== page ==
The season was one no LSU football fan will ever forget. And sixteen years later, it has created an unlikely intersection between rivals that never were.
January 5, 2004. It was perhaps the most controversial day in the BCS era. The Southern California Trojans were voted No. 1 in the AP poll, while LSU was tabbed No. 1 in the ESPN/USA Today Coaches poll. It was the dreaded split national championship that the BCS system was supposed to correct.
USC, led by quarterback Matt Leinhart finished the season 11-1 and at the top of both human polls. LSU (12-1) and SEC champions, finished at No. 2. The shocker that threw everything into chaos was when powerhouse and “unbeatable” Oklahoma was trounced in their Big 12 conference championship game.
Even before that game, commentators had joked, not actually believing the Sooners would lose, that Oklahoma was so far ahead in the BCS standings that they could afford a defeat and still get in.
No one was laughing when it actually happened.
LSU was never the question. They were a solid No. 2 as SEC champions and deserving of a ticket to the championship game. The debate was over 12-1 Oklahoma–12-0 through its regular season–and 11-1 USC, who didn’t have to play in a conference championship game after the regular season ended.
Despite being ranked No. 3 in both human polls, Oklahoma was favored by the computers enough to keep them at No. 1, thereby placing them in the championship game against LSU.
USC played in the Rose Bowl, where it defeated a good two-loss Michigan team 28-14. The AP voters made a statement by keeping them at No. 1 the next morning.
LSU beat Oklahoma and its Heisman winning quarterback Jason White 21-14 in the Sugar Bowl. The coaches were contractually obligated to select the BCS winner, and LSU ended the season No. 1 in that poll.
And dreaded controversy.
But the matchup never took place. It would become a rivalry that never was.
Fast forward sixteen years, and one of those coincidences occurred where the past meets the present.
On Saturday, moments after LSU dismantled Alabama, which of course is coached by the same Nick Saban who coached LSU to that national title in 2003, the panel on Fox College Football discussed the game. Reggie Bush, the once-in-a-generation tailback who arrived at USC a year later in 2004, gushed over LSU, but it was the reason that he did so that was interesting.
“I was happy for Coach Orgeron because I’ve seen just the progress and the work and the things he’s had to overcome, the adversity, throughout his coaching career. And to see him now, at the top in the SEC and in the nation…it’s amazing to see because obviously we have a personal relationship with him. He’s the reason I went to USC when he was there.”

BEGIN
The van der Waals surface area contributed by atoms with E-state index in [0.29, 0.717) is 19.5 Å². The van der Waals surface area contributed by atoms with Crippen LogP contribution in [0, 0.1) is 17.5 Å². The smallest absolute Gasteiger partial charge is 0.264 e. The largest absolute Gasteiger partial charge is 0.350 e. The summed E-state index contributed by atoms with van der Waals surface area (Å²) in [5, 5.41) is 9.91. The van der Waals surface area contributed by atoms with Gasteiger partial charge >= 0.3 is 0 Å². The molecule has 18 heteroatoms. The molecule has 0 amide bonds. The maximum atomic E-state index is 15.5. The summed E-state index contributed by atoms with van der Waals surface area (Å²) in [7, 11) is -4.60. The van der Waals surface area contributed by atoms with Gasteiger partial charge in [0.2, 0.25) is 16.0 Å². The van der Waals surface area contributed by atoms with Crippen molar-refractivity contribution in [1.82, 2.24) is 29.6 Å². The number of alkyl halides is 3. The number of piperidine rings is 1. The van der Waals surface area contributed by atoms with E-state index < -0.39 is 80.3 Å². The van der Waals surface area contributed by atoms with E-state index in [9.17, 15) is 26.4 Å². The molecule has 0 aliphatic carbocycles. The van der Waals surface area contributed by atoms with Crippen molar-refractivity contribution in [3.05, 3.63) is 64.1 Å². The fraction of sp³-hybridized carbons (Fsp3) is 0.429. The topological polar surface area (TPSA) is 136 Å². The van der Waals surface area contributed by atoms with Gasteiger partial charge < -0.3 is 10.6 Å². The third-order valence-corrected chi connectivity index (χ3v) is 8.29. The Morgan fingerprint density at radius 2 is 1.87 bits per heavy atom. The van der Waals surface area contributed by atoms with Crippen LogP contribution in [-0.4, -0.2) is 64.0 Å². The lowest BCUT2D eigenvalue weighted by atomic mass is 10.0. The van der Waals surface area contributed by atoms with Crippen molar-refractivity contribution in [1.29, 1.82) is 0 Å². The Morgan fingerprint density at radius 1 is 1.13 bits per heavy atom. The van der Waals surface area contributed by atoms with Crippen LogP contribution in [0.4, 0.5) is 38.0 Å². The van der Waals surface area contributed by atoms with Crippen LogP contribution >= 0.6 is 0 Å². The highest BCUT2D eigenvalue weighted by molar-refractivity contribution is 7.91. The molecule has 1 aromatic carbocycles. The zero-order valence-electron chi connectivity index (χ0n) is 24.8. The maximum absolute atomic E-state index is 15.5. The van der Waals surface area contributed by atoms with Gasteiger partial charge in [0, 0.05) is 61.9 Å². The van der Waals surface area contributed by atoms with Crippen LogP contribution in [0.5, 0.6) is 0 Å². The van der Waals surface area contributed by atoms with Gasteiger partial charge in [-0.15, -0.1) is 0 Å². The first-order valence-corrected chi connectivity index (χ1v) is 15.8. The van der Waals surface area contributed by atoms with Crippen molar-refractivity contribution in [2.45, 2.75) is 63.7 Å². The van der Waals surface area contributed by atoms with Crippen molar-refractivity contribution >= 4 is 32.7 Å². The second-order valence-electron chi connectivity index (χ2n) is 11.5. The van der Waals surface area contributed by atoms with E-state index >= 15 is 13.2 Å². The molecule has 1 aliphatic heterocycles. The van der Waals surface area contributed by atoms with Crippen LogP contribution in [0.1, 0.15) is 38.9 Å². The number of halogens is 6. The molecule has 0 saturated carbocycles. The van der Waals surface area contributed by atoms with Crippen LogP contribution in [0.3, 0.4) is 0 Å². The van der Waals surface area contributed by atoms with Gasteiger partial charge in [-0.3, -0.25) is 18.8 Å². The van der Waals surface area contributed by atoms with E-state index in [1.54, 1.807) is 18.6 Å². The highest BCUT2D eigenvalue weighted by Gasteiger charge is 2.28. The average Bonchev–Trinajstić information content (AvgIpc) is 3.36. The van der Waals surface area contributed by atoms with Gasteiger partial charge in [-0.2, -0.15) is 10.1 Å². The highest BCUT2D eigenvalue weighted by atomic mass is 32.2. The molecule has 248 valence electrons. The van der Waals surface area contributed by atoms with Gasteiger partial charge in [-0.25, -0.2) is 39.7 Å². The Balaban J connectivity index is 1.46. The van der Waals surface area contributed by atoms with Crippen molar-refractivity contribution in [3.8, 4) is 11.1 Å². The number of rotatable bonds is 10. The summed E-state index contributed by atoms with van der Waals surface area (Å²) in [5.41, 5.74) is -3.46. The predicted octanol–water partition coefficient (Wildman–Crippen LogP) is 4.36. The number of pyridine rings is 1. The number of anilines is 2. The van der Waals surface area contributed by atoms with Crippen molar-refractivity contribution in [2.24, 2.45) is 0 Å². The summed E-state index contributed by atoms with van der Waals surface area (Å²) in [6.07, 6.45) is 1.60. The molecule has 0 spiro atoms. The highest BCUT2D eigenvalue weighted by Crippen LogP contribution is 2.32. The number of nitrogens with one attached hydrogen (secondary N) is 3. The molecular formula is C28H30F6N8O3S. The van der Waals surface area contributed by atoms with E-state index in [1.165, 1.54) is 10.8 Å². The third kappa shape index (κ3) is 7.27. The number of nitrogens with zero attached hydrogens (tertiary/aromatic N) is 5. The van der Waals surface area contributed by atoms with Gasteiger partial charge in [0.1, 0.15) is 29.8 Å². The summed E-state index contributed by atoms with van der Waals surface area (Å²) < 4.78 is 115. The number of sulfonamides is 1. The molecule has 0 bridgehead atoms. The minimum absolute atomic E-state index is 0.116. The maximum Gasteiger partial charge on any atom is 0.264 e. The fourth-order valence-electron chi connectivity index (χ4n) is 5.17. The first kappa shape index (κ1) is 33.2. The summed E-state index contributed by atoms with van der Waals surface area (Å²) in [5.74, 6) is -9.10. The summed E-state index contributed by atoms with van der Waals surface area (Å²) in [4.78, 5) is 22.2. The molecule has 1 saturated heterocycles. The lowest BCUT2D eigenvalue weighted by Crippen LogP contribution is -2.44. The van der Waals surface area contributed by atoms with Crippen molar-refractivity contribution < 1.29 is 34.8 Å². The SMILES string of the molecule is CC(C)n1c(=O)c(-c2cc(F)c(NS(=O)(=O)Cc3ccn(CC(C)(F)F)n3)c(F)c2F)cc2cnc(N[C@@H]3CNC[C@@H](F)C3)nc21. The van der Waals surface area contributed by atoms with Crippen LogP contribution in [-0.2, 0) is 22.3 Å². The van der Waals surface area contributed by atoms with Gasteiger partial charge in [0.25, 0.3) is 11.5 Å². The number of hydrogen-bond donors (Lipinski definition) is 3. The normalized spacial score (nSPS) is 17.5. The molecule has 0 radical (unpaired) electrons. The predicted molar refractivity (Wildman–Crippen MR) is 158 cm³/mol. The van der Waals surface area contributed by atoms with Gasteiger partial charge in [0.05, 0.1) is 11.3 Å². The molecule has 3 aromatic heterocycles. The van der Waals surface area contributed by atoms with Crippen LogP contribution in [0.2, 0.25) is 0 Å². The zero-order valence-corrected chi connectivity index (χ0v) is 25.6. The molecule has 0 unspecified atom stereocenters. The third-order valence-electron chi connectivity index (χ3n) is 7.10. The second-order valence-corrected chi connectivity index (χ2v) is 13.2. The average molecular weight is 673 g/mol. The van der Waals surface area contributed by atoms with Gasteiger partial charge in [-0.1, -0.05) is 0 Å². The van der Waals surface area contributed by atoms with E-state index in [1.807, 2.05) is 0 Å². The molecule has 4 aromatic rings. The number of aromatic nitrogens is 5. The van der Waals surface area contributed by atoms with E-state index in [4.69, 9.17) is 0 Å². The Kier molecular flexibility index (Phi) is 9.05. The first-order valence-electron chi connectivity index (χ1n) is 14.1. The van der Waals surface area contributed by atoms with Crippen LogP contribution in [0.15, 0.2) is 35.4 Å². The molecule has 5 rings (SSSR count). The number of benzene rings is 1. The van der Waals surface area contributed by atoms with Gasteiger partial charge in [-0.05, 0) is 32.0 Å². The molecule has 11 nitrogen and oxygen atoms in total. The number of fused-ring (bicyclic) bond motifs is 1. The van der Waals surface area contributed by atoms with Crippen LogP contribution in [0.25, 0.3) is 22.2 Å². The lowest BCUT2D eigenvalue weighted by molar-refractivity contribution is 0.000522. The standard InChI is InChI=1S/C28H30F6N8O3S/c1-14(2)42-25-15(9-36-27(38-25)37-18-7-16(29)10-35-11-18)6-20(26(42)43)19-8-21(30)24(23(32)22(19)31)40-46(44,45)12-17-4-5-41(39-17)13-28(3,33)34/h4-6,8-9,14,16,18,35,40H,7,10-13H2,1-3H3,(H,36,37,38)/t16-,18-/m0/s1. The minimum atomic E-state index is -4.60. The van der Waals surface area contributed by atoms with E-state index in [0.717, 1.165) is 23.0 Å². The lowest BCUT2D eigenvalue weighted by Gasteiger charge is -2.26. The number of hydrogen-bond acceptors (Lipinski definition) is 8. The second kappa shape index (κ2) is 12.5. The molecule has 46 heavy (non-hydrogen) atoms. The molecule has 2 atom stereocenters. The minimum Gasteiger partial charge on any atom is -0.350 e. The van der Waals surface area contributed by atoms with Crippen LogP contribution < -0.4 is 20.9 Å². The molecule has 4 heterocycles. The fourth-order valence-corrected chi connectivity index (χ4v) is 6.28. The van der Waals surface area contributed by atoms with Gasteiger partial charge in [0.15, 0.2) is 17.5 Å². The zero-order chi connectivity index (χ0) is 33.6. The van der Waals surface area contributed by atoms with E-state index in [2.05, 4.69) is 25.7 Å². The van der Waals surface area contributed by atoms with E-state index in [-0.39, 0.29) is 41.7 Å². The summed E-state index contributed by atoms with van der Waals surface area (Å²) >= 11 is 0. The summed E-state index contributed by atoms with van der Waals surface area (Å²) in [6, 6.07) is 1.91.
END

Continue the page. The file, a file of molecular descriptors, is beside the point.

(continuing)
Hearing that must have been even more sweet redemption for Coach O. He loves his players, past and present.
Bush and Fox co-host Matt Leinhart would lead the Trojans to a runaway national title in 2004. They trounced Oklahoma 55-19, beating the Sooners to a pulp as if an entire jilted football program were also releasing its pent up anger from being left out of the official championship game a year earlier. Leinhart, that year’s Heisman trophy winner, followed Bush’s remarks about Coach O with a simple comment about LSU quarterback Joe Burrow.
“How ’bout just might Joe Burrow?” the former quarterback said, smiling.
On set, he emphatically handed Burrow the Heisman trophy in this, just the first week of November.
“He has been the biggest and best on the biggest stage every single week, and this [game] sealed it for him.”
You would have sworn that these former Trojans would have put on the purple and gold for Coach O had he been LSU’s head coach back in the early 2000s.
To hear two Trojan Heisman trophy winners (Bush would beat out his teammate the next season for the award) gush about the LSU football team was somewhat surreal for me, a lifelong LSU fan who always pictured, probably erroneously, that all things USC have a grudge against all things LSU. It is likely the mythology that is college football and what that story did to the landscape of the sport that has made me feel that way.
And maybe it was just my own fan-angst at having to see USC win that 2004 national title outright and unfairly legitimize their 2003 AP championship in the unjust eyes of the media.
Whatever it was, it did something to me to watch Bush and Leinhart praise LSU. 2003 hasn’t mattered like it used to in many years, but it matters even less now. At least two Trojans out there are Tiger fans today, and it’s good to know LSU’s victory over Alabama is getting the respect it deserves from two rivals that never were.